The personal injury team at Penningtons Manches LLP has recently secured admissions of liability in two cases where clients suffered serious injuries in separate road traffic accidents.
The first client was a pedestrian who suffered multiple injuries, the most significant of which was an amputation of the lower part of his right leg, after being hit by a car which mounted the pavement. The second client was riding his motorbike along a main road when a car pulled out of a side road and collided with him.
In the first case the insurers took some time to investigate liability, but in the interim complied fully with the Rehabilitation Code applicable to personal injury cases. Before admitting liability however, the insurers did engage with the firm’s personal injury team and the client and provided funding for a case manager, alternative accommodation, physio and OT input. An admission of liability has now been made and they continue to work collaboratively with the firm to ensure the claimant’s current needs are met.
Despite the severity of the accident in the second case, the defendant sought to deny any liability and suggested an alternative version of events – even after he was successfully prosecuted. His insurers ultimately made the admission of liability but this was delayed by his approach. Once again, the insurers did comply with the Rehabilitation Code during this period and have since provided interim funding for a case manager and ongoing stay at a residential nursing home for the client due to his ongoing limitation and issues with infection.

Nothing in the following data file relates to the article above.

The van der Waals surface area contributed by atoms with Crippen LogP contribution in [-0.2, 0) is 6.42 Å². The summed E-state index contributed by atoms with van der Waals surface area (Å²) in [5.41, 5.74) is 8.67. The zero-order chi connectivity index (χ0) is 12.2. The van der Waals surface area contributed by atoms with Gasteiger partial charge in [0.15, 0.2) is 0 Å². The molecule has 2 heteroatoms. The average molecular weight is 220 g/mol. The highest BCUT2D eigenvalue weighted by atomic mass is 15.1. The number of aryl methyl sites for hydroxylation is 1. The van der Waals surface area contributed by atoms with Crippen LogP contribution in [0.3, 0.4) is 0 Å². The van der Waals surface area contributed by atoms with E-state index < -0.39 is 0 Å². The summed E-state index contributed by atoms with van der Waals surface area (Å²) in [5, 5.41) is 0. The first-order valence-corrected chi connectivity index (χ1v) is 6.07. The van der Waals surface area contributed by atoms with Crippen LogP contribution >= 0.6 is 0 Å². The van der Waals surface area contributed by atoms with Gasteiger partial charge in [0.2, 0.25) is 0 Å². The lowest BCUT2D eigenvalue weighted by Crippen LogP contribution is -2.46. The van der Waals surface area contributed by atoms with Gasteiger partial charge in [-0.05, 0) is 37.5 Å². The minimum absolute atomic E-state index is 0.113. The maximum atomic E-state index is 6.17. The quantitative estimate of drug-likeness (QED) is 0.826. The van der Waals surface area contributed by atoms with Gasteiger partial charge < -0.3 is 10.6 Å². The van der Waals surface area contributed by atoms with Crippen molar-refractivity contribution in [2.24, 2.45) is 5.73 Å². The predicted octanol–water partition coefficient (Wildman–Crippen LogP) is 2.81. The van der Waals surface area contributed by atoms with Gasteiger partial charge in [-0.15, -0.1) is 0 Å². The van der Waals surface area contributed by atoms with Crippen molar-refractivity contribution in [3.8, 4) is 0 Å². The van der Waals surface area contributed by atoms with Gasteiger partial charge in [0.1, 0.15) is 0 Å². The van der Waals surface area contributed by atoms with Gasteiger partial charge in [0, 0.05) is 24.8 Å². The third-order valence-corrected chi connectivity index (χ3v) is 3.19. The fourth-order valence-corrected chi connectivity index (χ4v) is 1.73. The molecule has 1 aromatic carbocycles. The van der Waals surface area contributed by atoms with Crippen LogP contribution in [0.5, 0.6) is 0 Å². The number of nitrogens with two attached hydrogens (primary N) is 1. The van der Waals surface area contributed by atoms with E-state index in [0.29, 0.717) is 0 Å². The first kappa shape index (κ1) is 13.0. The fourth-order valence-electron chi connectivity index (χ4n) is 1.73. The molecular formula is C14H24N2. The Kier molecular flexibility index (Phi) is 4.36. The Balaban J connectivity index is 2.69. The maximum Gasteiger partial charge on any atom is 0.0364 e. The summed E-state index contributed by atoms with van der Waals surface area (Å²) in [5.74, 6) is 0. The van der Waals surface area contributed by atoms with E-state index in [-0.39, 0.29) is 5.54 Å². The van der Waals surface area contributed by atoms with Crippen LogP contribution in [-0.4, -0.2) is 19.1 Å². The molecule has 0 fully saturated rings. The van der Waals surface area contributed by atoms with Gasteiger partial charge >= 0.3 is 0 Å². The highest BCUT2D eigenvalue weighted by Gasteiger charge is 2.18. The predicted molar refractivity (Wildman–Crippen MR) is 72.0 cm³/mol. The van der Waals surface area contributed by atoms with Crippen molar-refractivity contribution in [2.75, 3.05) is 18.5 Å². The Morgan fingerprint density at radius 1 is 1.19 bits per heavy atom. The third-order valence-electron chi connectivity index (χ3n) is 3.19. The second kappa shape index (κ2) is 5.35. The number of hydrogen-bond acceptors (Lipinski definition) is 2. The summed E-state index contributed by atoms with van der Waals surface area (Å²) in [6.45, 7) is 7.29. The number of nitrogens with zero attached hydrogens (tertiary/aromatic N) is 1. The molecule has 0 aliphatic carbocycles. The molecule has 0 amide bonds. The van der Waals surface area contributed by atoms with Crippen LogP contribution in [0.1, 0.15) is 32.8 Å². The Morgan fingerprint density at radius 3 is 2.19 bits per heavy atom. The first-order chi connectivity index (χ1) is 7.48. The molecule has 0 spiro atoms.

Philippa Luscombe, partner in the personal injury team acting for both clients, comments: “It is always very frustrating for us and our clients when a defendant seeks to deny liability in a case where they should be making an admission, however the insurers must take those instructions and investigate thoroughly before responding. In both of these cases, the insurers have ultimately made full admissions.
"The positives coming out of the above cases are the ways in which the Rehabilitation Code has been used whilst liability remains outstanding in order to enable the claimants to get the support and input they need. The ability to source early interim damages to ensure proper support, equipment, treatment and rehabilitation can make a huge difference to claimants not only in terms of the speed and extent of recovery, but also psychologically. These cases are good examples of how utilising the code and both parties working co-operatively can make a real difference to the claimants."
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